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  • Report from the Field:The Denver Spy Files
  • Mark Cohen (bio)

In March 2002, it was revealed that for decades the Denver Police Department (DPD) Intelligence Bureau had been conducting surveillance and keeping criminal intelligence files on activists engaged in constitutionally protected expressive activities. These files recorded, among other things, membership in organizations, attendance at demonstrations, expressed opinions, car license numbers, vehicle descriptions, physical descriptions of individuals, and addresses of private residences. While labeling groups and individuals as criminal and attaching the label criminal extremist to some files, the bureau recorded no facts connected with criminal activity.

Among the organizations labeled as criminal extremist were the American Friends Service Committee and Amnesty International, both past recipients of the Nobel Peace Prize.1 Sister Antonia Anthony was identified not as a Franciscan nun but as an active protestor with the Chiapas Coalition; in turn, the Chiapas Coalition, whose purpose is to support the legitimate struggles of indigenous people in Mexico, was falsely described as a criminal extremist group "dedicated to [the] overthrow of [End Page 95] [the] Mexican government" (Chiapas Coalition Entry 2000). Other files revealed that the Denver police had been notified by the FBI of a plan to assassinate two leaders of the American Indian Movement of Colorado. Ultimately, the plan was not acted upon, but in the meantime the targets were not informed, and apparently no preventative measures were taken.2

The city eventually admitted the existence of some 3,200 files on individuals and 208 on organizations, most compiled since 1999 but containing information dating back to 1972 (Ensslin 2002). These figures were later revealed to be a small fraction of the total. With few exceptions, none of these files contained any evidence of criminal activity. It was also later revealed that DPD had shared some of these files with a number of other law enforcement agencies. At the end of March, the American Civil Liberties Union (ACLU) Foundation of Colorado filed a class action lawsuit against the city on behalf of three individuals and three organizations (representing a larger class) known to have spy files (American Friends Service Comm. v. City and County of Denver). A settlement agreement was reached on April 17, 2003. The main achievement was the creation of a new intelligence policy for DPD, which among other provisions explicitly forbids the department from conducting surveillance and maintaining files on activists without reasonable suspicion of criminal activity. The agreement also provided for the creation of an independent auditor to monitor DPD adherence to the new policy (Settlement Agreement, Exhibit 1 2003).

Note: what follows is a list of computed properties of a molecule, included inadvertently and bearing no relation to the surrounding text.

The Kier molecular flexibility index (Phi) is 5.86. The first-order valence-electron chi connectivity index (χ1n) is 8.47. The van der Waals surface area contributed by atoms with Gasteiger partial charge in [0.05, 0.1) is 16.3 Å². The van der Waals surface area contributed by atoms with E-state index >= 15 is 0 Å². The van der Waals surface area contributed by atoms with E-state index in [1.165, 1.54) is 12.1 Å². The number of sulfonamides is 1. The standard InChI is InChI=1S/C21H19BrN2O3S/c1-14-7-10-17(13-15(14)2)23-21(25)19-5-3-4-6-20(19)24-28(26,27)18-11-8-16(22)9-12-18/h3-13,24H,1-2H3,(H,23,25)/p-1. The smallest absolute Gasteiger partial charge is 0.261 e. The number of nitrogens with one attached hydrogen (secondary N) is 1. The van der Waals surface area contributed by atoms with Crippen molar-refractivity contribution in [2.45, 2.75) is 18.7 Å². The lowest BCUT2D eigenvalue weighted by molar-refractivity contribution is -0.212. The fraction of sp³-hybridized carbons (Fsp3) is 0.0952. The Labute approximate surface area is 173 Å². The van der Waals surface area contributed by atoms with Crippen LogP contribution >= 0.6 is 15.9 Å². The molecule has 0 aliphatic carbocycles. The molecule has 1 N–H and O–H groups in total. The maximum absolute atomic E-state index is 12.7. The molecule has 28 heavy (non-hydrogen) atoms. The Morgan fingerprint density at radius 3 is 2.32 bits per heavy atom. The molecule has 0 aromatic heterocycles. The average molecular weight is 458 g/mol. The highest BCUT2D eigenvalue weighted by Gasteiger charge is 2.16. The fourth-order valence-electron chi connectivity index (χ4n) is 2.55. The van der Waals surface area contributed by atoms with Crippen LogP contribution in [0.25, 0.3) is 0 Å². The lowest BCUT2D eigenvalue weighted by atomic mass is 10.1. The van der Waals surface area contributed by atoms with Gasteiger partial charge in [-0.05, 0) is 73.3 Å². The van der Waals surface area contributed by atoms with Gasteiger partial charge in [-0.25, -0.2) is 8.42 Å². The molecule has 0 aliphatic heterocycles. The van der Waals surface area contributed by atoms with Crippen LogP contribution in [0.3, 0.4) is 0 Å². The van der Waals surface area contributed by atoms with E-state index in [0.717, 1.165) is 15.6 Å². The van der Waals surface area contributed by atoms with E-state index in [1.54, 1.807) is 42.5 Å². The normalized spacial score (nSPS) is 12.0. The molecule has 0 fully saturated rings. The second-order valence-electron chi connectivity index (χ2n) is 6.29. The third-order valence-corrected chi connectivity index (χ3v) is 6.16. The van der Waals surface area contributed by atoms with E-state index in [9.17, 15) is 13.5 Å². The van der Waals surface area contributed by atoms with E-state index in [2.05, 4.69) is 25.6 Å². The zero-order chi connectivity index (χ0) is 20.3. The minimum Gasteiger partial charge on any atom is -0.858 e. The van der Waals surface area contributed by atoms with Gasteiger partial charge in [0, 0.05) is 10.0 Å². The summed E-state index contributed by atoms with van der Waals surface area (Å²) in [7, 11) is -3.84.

A matter unresolved by the settlement agreement was the final disposition of the spy files. The administration of Denver Mayor Wellington Webb had intended to destroy the files, presumably to avoid further political embarrassment. Among other issues, this was problematic because the spy files contained significantly inaccurate information on those surveilled, information that had already been disseminated to numerous other law enforcement agencies.3 If the original DPD files were destroyed, these misrepresentations would remain in various governmental databases, but evidence of the source and the illegal manner in which the information had been gathered would be unavailable. Denver's new mayor, John Hickenlooper, agreed to preserve the files for historical purposes, and the Denver Public Library agreed to become the repository for the files. Once [End Page 96] they have been archived and indexed, subjects of files will have a year to obtain a copy of their own files. After that time, the files will be restricted for 50 years, at which time they will be available to historians and other researchers (ACLU Press Release 2004b).

Another issue raised but not addressed by the agreement was Denver's participation in the FBI's Joint Terrorism Task Force (JTTF). The ACLU and plaintiffs questioned whether the two DPD officers assigned to work with the JTTF would be bound by the DPD's intelligence policy or whether federal standards might be used to allow those officers to circumvent the Denver policy's stricter standards. Chief of Police Gerald Whitman stated that the officers would be bound by DPD policy. However, the city attorney at the time stated that they would not (ACLU Press Release...


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pp. 95-101
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